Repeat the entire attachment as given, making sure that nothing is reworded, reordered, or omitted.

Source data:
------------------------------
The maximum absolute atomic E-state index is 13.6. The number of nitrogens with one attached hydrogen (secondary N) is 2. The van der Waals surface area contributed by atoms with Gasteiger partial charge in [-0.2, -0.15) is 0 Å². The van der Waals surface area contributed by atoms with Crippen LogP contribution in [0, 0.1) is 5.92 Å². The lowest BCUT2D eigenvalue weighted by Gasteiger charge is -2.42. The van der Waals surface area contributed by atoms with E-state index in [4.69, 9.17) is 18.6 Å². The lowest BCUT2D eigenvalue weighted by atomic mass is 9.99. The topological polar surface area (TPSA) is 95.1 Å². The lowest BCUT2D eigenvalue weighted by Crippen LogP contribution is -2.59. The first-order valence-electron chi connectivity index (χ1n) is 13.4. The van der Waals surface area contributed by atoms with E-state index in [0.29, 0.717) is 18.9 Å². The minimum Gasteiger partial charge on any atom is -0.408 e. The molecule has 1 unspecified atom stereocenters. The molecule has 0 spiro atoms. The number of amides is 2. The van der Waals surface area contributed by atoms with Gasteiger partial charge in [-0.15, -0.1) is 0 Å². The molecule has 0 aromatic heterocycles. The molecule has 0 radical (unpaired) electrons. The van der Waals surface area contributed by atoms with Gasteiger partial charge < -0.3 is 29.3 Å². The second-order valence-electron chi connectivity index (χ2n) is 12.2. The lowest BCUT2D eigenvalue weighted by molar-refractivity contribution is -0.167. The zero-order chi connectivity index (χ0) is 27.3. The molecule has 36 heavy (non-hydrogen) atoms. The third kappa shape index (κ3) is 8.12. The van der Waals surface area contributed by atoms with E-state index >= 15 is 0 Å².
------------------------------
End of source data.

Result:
The maximum absolute atomic E-state index is 13.6. The number of nitrogens with one attached hydrogen (secondary N) is 2. The van der Waals surface area contributed by atoms with Gasteiger partial charge in [-0.2, -0.15) is 0 Å². The van der Waals surface area contributed by atoms with Crippen LogP contribution in [0, 0.1) is 5.92 Å². The lowest BCUT2D eigenvalue weighted by Gasteiger charge is -2.42. The van der Waals surface area contributed by atoms with E-state index in [4.69, 9.17) is 18.6 Å². The lowest BCUT2D eigenvalue weighted by atomic mass is 9.99. The topological polar surface area (TPSA) is 95.1 Å². The lowest BCUT2D eigenvalue weighted by Crippen LogP contribution is -2.59. The first-order valence-electron chi connectivity index (χ1n) is 13.4. The van der Waals surface area contributed by atoms with E-state index in [0.29, 0.717) is 18.9 Å². The minimum Gasteiger partial charge on any atom is -0.408 e. The molecule has 1 unspecified atom stereocenters. The molecule has 0 spiro atoms. The number of amides is 2. The van der Waals surface area contributed by atoms with Gasteiger partial charge in [-0.15, -0.1) is 0 Å². The molecule has 0 aromatic heterocycles. The molecule has 0 radical (unpaired) electrons. The van der Waals surface area contributed by atoms with Gasteiger partial charge < -0.3 is 29.3 Å². The second-order valence-electron chi connectivity index (χ2n) is 12.2. The lowest BCUT2D eigenvalue weighted by molar-refractivity contribution is -0.167. The zero-order chi connectivity index (χ0) is 27.3. The molecule has 36 heavy (non-hydrogen) atoms. The third kappa shape index (κ3) is 8.12. The van der Waals surface area contributed by atoms with E-state index >= 15 is 0 Å².